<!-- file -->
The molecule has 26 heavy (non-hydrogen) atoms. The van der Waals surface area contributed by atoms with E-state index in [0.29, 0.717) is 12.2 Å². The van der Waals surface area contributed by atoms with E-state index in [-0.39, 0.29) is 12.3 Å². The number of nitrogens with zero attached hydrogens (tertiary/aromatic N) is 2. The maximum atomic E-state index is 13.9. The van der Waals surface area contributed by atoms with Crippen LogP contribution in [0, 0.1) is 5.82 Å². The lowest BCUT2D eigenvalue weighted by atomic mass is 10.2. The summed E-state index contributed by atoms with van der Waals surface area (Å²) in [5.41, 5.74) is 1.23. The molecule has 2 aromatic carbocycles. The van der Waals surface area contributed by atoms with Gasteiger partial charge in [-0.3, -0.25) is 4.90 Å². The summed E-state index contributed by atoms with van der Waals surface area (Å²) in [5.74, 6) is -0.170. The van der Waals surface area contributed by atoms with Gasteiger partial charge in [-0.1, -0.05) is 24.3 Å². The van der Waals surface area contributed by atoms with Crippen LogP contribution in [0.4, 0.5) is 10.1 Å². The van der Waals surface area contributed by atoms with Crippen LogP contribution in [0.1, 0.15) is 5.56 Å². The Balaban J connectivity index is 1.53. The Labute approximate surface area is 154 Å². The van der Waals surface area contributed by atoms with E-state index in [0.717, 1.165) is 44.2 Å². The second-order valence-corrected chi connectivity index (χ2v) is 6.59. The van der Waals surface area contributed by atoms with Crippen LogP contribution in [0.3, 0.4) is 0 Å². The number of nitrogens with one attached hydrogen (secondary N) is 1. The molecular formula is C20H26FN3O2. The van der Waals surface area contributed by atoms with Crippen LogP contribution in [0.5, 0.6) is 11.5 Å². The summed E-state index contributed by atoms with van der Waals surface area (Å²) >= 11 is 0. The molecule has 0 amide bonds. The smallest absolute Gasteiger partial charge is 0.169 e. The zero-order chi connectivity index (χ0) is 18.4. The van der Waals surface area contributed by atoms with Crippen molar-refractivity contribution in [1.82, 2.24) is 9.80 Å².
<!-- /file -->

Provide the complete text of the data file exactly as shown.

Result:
The molecule has 26 heavy (non-hydrogen) atoms. The van der Waals surface area contributed by atoms with E-state index in [0.29, 0.717) is 12.2 Å². The van der Waals surface area contributed by atoms with E-state index in [-0.39, 0.29) is 12.3 Å². The number of nitrogens with zero attached hydrogens (tertiary/aromatic N) is 2. The maximum atomic E-state index is 13.9. The van der Waals surface area contributed by atoms with Crippen LogP contribution in [0, 0.1) is 5.82 Å². The lowest BCUT2D eigenvalue weighted by atomic mass is 10.2. The summed E-state index contributed by atoms with van der Waals surface area (Å²) in [5.41, 5.74) is 1.23. The molecule has 2 aromatic carbocycles. The van der Waals surface area contributed by atoms with Gasteiger partial charge in [-0.3, -0.25) is 4.90 Å². The summed E-state index contributed by atoms with van der Waals surface area (Å²) in [5.74, 6) is -0.170. The van der Waals surface area contributed by atoms with Gasteiger partial charge in [-0.1, -0.05) is 24.3 Å². The van der Waals surface area contributed by atoms with Crippen LogP contribution in [0.4, 0.5) is 10.1 Å². The van der Waals surface area contributed by atoms with Crippen LogP contribution in [0.1, 0.15) is 5.56 Å². The Balaban J connectivity index is 1.53. The Labute approximate surface area is 154 Å². The van der Waals surface area contributed by atoms with E-state index in [0.717, 1.165) is 44.2 Å². The second-order valence-corrected chi connectivity index (χ2v) is 6.59. The van der Waals surface area contributed by atoms with Crippen LogP contribution in [0.3, 0.4) is 0 Å². The number of nitrogens with one attached hydrogen (secondary N) is 1. The molecular formula is C20H26FN3O2. The van der Waals surface area contributed by atoms with Crippen LogP contribution in [0.5, 0.6) is 11.5 Å². The summed E-state index contributed by atoms with van der Waals surface area (Å²) >= 11 is 0. The molecule has 0 amide bonds. The smallest absolute Gasteiger partial charge is 0.169 e. The zero-order chi connectivity index (χ0) is 18.4. The van der Waals surface area contributed by atoms with Crippen molar-refractivity contribution in [1.82, 2.24) is 9.80 Å².